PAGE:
Windows now ships with a full volume encryption tool known as BitLocker. The feature used to trust any SSD that claimed to provide its own hardware-based encryption; however, that modified in the KB4516071 update to Windows 10 launched on September 24, which now assumes that connected SSDs do not actually encrypt anything.
“SwiftOnSecurity” called attention to this modification on September 26. The pseudonymous Twitter user then reminded everybody of a November 2018 report that exposed security flaws, akin to the use of master passwords set by manufacturers, of self-encrypting drives. That meant users who bought SSDs that were supposed to help keep their data safe might as well have purchased a drive that did not handle its encryption instead.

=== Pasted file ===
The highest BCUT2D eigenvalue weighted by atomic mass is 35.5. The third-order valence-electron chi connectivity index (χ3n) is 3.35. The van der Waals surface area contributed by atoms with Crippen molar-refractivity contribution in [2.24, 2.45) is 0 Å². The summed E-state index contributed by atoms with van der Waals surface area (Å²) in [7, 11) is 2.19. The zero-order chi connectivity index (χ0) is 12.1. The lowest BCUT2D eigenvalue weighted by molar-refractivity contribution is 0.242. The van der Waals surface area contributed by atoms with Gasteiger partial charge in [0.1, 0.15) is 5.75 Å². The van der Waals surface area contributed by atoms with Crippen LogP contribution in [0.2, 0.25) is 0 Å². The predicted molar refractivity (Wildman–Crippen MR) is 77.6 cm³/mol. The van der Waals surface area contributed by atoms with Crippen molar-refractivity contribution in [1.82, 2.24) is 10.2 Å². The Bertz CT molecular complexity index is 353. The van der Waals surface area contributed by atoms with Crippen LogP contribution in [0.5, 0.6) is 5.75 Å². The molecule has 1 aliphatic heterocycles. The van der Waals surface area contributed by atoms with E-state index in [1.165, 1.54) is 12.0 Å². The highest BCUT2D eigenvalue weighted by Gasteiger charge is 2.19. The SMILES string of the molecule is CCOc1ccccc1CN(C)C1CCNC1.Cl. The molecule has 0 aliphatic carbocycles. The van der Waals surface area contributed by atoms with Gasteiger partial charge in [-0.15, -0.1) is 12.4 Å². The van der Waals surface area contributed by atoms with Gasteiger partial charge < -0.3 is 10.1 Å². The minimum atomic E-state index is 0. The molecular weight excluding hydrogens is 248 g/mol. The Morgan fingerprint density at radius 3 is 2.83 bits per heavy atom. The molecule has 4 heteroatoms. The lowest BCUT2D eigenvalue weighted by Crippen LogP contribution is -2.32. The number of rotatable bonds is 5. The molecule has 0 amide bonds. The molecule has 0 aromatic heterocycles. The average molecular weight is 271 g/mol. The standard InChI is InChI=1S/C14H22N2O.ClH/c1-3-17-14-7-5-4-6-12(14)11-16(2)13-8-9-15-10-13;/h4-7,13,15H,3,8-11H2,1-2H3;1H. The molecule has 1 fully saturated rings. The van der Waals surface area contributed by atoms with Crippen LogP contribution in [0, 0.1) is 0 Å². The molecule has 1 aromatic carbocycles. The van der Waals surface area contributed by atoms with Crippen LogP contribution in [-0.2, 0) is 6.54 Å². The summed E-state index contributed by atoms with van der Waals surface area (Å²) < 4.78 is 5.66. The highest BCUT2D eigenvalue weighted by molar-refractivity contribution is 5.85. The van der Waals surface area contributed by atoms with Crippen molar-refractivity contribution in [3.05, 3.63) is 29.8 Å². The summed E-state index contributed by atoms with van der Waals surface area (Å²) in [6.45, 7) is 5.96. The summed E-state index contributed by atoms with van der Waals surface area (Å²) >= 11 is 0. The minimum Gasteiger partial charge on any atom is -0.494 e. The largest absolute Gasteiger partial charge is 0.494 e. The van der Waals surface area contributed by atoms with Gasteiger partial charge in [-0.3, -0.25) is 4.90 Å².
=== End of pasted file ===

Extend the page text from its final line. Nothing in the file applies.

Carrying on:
Those folks have been actually worse off than anticipated since Microsoft set up BitLocker to leave these self-encrypting drives to their own machines. This was supposed to help with efficiency–the drives might use their own hardware to encrypt their contents rather than utilizing the CPU–without compromising the driver’s safety.
If the drives work as marketed, BitLocker may be told to skip them when it’s encrypting information. If they do not; however, at least Windows can now present them a safety internet rather than letting them drop because SSD firms tousled.